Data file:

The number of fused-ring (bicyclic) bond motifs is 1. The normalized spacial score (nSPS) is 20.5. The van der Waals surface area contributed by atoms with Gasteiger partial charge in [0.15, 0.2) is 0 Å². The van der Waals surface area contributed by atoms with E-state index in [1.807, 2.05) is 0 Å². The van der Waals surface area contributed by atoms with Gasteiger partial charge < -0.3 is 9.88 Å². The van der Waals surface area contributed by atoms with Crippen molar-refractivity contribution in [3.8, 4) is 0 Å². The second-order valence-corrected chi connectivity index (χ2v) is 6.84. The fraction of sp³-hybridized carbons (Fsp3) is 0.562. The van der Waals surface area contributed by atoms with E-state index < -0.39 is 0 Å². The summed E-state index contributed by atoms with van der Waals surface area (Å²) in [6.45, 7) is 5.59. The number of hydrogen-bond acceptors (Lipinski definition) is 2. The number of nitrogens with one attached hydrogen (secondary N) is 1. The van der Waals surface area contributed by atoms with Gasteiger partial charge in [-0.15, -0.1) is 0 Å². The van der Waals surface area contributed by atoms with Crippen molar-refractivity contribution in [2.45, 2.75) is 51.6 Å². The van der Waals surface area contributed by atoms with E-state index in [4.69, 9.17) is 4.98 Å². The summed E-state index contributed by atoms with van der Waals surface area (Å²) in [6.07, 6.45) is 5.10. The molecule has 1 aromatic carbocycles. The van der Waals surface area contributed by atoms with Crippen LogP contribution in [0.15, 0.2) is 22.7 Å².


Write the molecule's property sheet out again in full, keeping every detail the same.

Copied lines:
The number of fused-ring (bicyclic) bond motifs is 1. The normalized spacial score (nSPS) is 20.5. The van der Waals surface area contributed by atoms with Gasteiger partial charge in [0.15, 0.2) is 0 Å². The van der Waals surface area contributed by atoms with E-state index in [1.807, 2.05) is 0 Å². The van der Waals surface area contributed by atoms with Gasteiger partial charge < -0.3 is 9.88 Å². The van der Waals surface area contributed by atoms with Crippen molar-refractivity contribution in [3.8, 4) is 0 Å². The second-order valence-corrected chi connectivity index (χ2v) is 6.84. The fraction of sp³-hybridized carbons (Fsp3) is 0.562. The van der Waals surface area contributed by atoms with E-state index < -0.39 is 0 Å². The summed E-state index contributed by atoms with van der Waals surface area (Å²) in [6.45, 7) is 5.59. The number of hydrogen-bond acceptors (Lipinski definition) is 2. The number of nitrogens with one attached hydrogen (secondary N) is 1. The van der Waals surface area contributed by atoms with Gasteiger partial charge in [-0.15, -0.1) is 0 Å². The van der Waals surface area contributed by atoms with Crippen molar-refractivity contribution in [2.45, 2.75) is 51.6 Å². The van der Waals surface area contributed by atoms with E-state index in [4.69, 9.17) is 4.98 Å². The summed E-state index contributed by atoms with van der Waals surface area (Å²) in [6.07, 6.45) is 5.10. The molecule has 1 aromatic carbocycles. The van der Waals surface area contributed by atoms with Crippen LogP contribution in [0.15, 0.2) is 22.7 Å².